The Fellowship of Life
Choose a Cruelty Free Christmas
CIWF report on 'Choose a Cruelty Free Christmas' Campaign (1982)
Most of our local groups report increased interest and sympathy in the 1982 'Choose a Cruelty Free Christmas' campaign. The public seems much more ready to consider the issues than in the previous year. A sure indication of this was that a short letter published in the Daily Mirror, written by Georgina Roberts of Llanfrothern, provoked more than 400 requests for our 'Cruelty Free Christmas' recipe. In all over 250,000 leaflets were distributed from our office, and articles and radio broadcasts were published and broadcast throughout the country. Thanks to all those who supported the campaign.
The Norwich March
The highlight was the CIWF 'March against Matthews' at Norwich on November 27th. Police estimates put the crowd at 1,000. The march took us through the centre of Norwich, where thousands of leaflets were handed out to Saturday afternoon shoppers. Our Norwich group, who did a tremendous amount of work organising, also ensured that we received plenty of local publicity. Anglian television and radio coverage was extensive, but we did not gain as much National coverage as we would have liked. The main reason for this was that Bernard Matthews had threatened libel action against any newspaper making allegations of ill-treatment of turkeys.
After the march a group of demonstrators went out to Matthews headquarters at Great Witchingham, accompanied by Anglia Television film crews. There, police took the unprecedented step of taking the names of the T.V. people and warning them "in no uncertain terms" that if there was any trouble during filming, then they would be held responsible for having 'An inflamatory effect on the protestors.'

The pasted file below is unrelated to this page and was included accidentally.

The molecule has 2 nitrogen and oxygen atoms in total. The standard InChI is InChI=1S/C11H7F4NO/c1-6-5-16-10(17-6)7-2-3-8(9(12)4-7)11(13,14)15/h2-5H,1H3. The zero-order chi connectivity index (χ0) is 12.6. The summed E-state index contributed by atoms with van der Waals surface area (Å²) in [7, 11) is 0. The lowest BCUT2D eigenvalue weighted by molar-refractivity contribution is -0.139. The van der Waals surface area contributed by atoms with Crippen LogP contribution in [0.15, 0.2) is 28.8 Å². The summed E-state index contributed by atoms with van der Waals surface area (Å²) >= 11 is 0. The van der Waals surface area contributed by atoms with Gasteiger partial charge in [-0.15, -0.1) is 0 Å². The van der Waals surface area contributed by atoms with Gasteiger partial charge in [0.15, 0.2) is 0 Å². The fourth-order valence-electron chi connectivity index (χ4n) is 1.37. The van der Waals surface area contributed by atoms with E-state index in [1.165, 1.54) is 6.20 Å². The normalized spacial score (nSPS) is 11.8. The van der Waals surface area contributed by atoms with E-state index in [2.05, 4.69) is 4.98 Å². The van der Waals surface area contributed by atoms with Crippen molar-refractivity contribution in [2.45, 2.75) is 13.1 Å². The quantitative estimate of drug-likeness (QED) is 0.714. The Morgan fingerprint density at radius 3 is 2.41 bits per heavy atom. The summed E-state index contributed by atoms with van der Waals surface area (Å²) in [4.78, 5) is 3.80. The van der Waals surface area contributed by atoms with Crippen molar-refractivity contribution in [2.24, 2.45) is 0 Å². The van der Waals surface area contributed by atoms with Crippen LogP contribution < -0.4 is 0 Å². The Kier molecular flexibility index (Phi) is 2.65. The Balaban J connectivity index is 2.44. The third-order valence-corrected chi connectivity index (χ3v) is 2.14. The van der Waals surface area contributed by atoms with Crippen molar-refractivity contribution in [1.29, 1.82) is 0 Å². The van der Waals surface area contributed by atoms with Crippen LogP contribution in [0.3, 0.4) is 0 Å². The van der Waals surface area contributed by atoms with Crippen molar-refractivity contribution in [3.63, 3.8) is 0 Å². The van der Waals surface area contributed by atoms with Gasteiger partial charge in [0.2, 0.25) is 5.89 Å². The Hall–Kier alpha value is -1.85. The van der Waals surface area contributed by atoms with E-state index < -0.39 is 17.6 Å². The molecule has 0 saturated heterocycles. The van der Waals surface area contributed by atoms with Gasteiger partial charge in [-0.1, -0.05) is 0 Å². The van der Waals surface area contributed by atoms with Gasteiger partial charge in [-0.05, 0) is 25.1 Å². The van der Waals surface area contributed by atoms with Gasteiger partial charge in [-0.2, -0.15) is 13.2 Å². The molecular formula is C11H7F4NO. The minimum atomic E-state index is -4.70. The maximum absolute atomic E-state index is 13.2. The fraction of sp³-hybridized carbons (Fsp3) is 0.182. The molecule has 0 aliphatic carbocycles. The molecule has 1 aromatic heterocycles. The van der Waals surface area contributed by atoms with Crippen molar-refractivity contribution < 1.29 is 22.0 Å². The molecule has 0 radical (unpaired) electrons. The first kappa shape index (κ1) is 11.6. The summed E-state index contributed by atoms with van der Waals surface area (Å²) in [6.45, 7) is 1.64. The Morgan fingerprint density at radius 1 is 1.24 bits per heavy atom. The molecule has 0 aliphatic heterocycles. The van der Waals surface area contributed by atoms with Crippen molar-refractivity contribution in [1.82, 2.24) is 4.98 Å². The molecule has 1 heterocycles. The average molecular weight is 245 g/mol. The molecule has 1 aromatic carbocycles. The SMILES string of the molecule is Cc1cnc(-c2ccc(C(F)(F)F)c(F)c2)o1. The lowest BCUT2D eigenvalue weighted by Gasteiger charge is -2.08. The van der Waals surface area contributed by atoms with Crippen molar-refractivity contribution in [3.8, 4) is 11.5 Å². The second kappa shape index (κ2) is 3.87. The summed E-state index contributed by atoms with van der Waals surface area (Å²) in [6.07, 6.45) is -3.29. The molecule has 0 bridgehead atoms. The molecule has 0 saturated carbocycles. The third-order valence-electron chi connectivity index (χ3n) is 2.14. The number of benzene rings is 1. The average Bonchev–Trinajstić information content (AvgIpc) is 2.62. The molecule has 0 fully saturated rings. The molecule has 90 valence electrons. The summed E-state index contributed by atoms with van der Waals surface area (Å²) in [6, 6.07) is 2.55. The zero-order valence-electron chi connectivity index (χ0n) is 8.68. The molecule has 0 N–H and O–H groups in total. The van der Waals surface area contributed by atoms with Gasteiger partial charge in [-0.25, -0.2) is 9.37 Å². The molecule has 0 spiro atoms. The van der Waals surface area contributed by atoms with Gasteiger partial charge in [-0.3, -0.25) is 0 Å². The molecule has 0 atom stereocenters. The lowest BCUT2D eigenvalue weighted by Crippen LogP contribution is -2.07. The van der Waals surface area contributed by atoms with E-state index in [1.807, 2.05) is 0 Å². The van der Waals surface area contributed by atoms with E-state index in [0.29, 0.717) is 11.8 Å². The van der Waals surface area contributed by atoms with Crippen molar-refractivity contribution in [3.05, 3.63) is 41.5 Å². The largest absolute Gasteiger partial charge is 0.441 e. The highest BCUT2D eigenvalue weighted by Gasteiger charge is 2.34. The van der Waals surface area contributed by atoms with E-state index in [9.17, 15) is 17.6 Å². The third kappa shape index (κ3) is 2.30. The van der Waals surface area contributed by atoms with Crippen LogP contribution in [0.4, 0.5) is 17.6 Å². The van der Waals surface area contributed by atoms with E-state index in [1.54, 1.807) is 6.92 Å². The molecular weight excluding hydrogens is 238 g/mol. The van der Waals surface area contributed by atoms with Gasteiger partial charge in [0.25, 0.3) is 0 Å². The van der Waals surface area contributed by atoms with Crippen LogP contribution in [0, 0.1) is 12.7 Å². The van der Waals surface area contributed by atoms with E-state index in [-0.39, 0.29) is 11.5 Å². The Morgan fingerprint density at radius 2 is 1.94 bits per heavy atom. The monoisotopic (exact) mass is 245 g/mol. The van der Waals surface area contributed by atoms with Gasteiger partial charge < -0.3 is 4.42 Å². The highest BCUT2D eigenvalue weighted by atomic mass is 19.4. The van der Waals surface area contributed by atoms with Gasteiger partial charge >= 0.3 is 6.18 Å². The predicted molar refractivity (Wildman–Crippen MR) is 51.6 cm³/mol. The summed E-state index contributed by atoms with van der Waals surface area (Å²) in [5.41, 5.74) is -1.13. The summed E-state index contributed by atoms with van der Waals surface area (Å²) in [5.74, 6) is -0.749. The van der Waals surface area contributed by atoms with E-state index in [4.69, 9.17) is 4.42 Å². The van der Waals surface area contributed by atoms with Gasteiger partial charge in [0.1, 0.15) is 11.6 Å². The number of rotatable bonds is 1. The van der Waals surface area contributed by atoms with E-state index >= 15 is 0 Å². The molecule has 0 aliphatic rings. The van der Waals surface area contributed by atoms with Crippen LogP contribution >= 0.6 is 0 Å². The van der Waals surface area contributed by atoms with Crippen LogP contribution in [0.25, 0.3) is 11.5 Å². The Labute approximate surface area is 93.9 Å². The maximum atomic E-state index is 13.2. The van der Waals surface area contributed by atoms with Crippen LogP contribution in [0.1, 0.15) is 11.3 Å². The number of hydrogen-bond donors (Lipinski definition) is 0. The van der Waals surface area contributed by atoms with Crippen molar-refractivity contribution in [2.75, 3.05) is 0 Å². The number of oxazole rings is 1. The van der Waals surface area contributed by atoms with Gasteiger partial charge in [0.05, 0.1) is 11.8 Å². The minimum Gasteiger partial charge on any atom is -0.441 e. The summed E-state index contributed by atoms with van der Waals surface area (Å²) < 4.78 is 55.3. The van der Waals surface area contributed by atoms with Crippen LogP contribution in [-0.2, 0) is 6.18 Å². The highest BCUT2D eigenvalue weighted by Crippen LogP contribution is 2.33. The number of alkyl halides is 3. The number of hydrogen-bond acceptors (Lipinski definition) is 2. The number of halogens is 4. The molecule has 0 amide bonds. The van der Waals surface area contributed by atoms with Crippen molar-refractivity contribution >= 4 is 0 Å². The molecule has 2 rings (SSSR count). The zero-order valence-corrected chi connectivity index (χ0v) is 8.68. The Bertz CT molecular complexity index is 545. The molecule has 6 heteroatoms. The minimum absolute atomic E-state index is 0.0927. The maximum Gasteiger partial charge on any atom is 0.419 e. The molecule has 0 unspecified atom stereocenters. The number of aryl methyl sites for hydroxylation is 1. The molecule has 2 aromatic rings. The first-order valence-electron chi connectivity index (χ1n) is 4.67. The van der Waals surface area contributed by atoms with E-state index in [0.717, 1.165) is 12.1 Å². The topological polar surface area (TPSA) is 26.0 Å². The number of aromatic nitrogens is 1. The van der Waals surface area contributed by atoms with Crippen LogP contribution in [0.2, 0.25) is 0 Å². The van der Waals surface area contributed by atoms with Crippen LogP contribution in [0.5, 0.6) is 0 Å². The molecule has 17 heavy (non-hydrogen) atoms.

There was one sour note to the march. We did hope to have silence amongst the main marchers so that Michael Dixon could inform the public of the facts behind turkey production, via the megaphone. It soon became clear, however, that many protestors wanted to chant. This was, to some extent understandable, but there was no excuse for the offensive chants of "Burn Matthews", "Scum", and worse, that were bellowed around the streets of Norwich. Who do the people who chant these slogans think they are impressing?
Marches take a lot of organising, and the aim is to attract the public to our worthy cause. All we achieve by hurling insults is to convince people that we are the local football hooligans taking a week off from our usual pastime.
From the Feb/March edition of Ag - journal of Compassion in World Farming. Reproduced with Thanks.
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